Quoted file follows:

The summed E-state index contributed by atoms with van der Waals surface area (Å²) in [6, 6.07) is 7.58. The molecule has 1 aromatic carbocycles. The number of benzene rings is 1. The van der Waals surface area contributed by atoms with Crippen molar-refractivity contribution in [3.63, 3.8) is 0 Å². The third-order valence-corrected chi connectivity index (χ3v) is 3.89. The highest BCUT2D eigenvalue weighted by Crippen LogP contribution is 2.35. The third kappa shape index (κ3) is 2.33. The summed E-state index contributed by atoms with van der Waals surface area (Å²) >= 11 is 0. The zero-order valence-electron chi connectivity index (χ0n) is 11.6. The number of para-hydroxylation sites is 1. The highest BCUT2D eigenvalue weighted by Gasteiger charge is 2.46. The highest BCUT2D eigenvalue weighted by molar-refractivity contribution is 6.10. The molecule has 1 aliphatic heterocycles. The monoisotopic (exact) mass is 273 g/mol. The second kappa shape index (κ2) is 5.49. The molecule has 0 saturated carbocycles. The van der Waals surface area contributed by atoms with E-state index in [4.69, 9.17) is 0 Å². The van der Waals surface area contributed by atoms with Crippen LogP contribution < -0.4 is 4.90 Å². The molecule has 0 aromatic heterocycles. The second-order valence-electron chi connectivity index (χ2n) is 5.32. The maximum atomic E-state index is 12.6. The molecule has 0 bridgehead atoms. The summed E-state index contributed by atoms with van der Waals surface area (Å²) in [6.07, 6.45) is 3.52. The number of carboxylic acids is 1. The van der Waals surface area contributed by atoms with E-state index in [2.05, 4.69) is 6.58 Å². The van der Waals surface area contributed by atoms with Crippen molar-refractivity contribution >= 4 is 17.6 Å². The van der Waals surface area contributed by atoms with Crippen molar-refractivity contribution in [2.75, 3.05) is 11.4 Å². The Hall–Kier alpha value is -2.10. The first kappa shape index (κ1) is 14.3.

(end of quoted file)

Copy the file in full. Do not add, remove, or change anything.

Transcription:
The summed E-state index contributed by atoms with van der Waals surface area (Å²) in [6, 6.07) is 7.58. The molecule has 1 aromatic carbocycles. The number of benzene rings is 1. The van der Waals surface area contributed by atoms with Crippen molar-refractivity contribution in [3.63, 3.8) is 0 Å². The third-order valence-corrected chi connectivity index (χ3v) is 3.89. The highest BCUT2D eigenvalue weighted by Crippen LogP contribution is 2.35. The third kappa shape index (κ3) is 2.33. The summed E-state index contributed by atoms with van der Waals surface area (Å²) >= 11 is 0. The zero-order valence-electron chi connectivity index (χ0n) is 11.6. The number of para-hydroxylation sites is 1. The highest BCUT2D eigenvalue weighted by Gasteiger charge is 2.46. The highest BCUT2D eigenvalue weighted by molar-refractivity contribution is 6.10. The molecule has 1 aliphatic heterocycles. The monoisotopic (exact) mass is 273 g/mol. The second kappa shape index (κ2) is 5.49. The molecule has 0 saturated carbocycles. The van der Waals surface area contributed by atoms with E-state index in [4.69, 9.17) is 0 Å². The van der Waals surface area contributed by atoms with Crippen LogP contribution < -0.4 is 4.90 Å². The molecule has 0 aromatic heterocycles. The second-order valence-electron chi connectivity index (χ2n) is 5.32. The maximum atomic E-state index is 12.6. The molecule has 0 bridgehead atoms. The summed E-state index contributed by atoms with van der Waals surface area (Å²) in [6.07, 6.45) is 3.52. The number of carboxylic acids is 1. The van der Waals surface area contributed by atoms with E-state index in [2.05, 4.69) is 6.58 Å². The van der Waals surface area contributed by atoms with Crippen molar-refractivity contribution >= 4 is 17.6 Å². The van der Waals surface area contributed by atoms with Crippen molar-refractivity contribution in [2.75, 3.05) is 11.4 Å². The Hall–Kier alpha value is -2.10. The first kappa shape index (κ1) is 14.3.